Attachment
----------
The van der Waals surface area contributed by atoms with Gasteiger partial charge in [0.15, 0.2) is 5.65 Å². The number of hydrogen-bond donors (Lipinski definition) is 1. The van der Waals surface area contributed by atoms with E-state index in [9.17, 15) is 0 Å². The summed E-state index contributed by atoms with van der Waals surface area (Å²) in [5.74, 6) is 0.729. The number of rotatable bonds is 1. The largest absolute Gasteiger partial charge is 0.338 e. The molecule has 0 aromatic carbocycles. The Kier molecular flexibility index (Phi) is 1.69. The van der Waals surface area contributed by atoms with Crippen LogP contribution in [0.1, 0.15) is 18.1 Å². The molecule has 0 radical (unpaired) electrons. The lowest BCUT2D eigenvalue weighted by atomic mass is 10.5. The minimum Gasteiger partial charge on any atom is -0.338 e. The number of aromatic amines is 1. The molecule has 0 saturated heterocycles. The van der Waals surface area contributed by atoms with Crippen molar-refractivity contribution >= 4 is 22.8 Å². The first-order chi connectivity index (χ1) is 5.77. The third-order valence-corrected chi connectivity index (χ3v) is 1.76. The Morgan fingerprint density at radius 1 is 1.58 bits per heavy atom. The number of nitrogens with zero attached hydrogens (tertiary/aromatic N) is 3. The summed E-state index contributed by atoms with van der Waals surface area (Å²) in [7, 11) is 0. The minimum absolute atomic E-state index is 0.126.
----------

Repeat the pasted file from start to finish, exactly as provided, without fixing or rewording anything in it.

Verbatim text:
The van der Waals surface area contributed by atoms with Gasteiger partial charge in [0.15, 0.2) is 5.65 Å². The number of hydrogen-bond donors (Lipinski definition) is 1. The van der Waals surface area contributed by atoms with E-state index in [9.17, 15) is 0 Å². The summed E-state index contributed by atoms with van der Waals surface area (Å²) in [5.74, 6) is 0.729. The number of rotatable bonds is 1. The largest absolute Gasteiger partial charge is 0.338 e. The molecule has 0 aromatic carbocycles. The Kier molecular flexibility index (Phi) is 1.69. The van der Waals surface area contributed by atoms with Crippen LogP contribution in [0.1, 0.15) is 18.1 Å². The molecule has 0 radical (unpaired) electrons. The lowest BCUT2D eigenvalue weighted by atomic mass is 10.5. The minimum Gasteiger partial charge on any atom is -0.338 e. The number of aromatic amines is 1. The molecule has 0 saturated heterocycles. The van der Waals surface area contributed by atoms with Crippen molar-refractivity contribution >= 4 is 22.8 Å². The first-order chi connectivity index (χ1) is 5.77. The third-order valence-corrected chi connectivity index (χ3v) is 1.76. The Morgan fingerprint density at radius 1 is 1.58 bits per heavy atom. The number of nitrogens with zero attached hydrogens (tertiary/aromatic N) is 3. The summed E-state index contributed by atoms with van der Waals surface area (Å²) in [7, 11) is 0. The minimum absolute atomic E-state index is 0.126.